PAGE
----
Wow. Seems like I’ve written about courage a lot in recent months. It’s been good; it’s helped me think, and I’ve been grateful for the insight of my readers and (often) moral support. ❤
But all that leaves me here without a lot left to say on the subject. I have always before been very lucky and had (sometimes desperate) necessity to propel me along. I’m good in a crisis. I find courage is a lot, uh, scarier, than necessity.
It requires choice. With necessity there’s no “Oh, fuck it,” option. With courage there is.
For me right now courage is exerting my will, mind, desires against a bearable status quo. It has required looking at the world differently, looking at myself differently. It’s luxurious, in a way, to have options. I can continue to walk with a limp, to be looked at with pity, to be unable to do things I love, to regard riding a stationary bicycle as a “sport,” OR I can have hip surgery. I can look at the life ahead of me and say, “Oh well, the best is behind me anyway,” or I can work toward — hope for — something else.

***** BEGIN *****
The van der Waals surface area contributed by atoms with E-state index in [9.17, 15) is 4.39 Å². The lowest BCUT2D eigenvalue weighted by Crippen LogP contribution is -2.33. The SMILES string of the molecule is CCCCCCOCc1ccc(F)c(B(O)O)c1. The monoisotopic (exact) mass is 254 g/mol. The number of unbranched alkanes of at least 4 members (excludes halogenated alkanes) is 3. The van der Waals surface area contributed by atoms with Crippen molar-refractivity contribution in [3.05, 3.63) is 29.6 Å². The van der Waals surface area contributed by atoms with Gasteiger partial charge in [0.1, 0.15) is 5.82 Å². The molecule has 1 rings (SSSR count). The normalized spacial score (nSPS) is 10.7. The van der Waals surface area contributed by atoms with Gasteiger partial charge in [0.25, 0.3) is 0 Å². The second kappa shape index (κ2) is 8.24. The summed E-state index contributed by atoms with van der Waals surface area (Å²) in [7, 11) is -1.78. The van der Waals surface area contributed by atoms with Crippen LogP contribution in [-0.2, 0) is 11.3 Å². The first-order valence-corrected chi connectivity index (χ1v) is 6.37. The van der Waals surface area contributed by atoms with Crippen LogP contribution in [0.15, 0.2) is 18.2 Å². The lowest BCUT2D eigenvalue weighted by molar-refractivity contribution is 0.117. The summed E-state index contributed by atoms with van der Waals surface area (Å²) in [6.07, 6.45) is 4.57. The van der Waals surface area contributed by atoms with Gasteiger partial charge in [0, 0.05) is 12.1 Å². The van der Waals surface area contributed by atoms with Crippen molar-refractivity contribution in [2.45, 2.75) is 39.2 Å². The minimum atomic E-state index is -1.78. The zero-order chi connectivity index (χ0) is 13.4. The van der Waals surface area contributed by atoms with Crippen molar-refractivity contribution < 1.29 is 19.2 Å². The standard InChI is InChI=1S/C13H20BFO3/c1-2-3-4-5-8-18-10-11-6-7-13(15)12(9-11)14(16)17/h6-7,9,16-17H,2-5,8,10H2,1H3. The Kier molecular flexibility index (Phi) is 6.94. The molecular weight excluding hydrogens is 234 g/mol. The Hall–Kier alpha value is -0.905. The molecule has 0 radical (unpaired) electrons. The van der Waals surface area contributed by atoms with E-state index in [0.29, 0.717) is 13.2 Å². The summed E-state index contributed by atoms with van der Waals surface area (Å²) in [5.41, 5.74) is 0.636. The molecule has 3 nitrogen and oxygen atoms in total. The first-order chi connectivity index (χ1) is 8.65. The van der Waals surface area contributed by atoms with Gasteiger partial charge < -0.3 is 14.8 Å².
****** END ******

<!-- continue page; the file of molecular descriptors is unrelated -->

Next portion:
With necessity, you don’t have to look at anything except the consequence hanging in front of you if you don’t act. Now I have to look ahead and consider what I WANT and who I AM. Whoa.
Yeah, I know, poor me. 😀
Visiting Han-Tan: The Dancers at the Southern Pavilion
They sang to me and drummed, the boys of Yen and Chao
Lovely girls plucked the sounding string
Their painted cheeks shone like dazzling suns;
The dancers’ sleeves shook out like blossoming boughs.
Bringing her wine, I approached a handsome girl
And made her sing me songs of Han-tan.
Then lutes were played, and coiling away and away
The tune fell earthward, dropping from the grey clouds.
Where is the Prince of Chao, what has he left
But an old castle-moat where tadpoles breed?
Those three thousand knights that sat at his board
Is there one among them whose name is still known?
Let us make merry, get something in our own day
To set against the pity of ages still unborn.
Li-Bai (trans. Arthur Waley)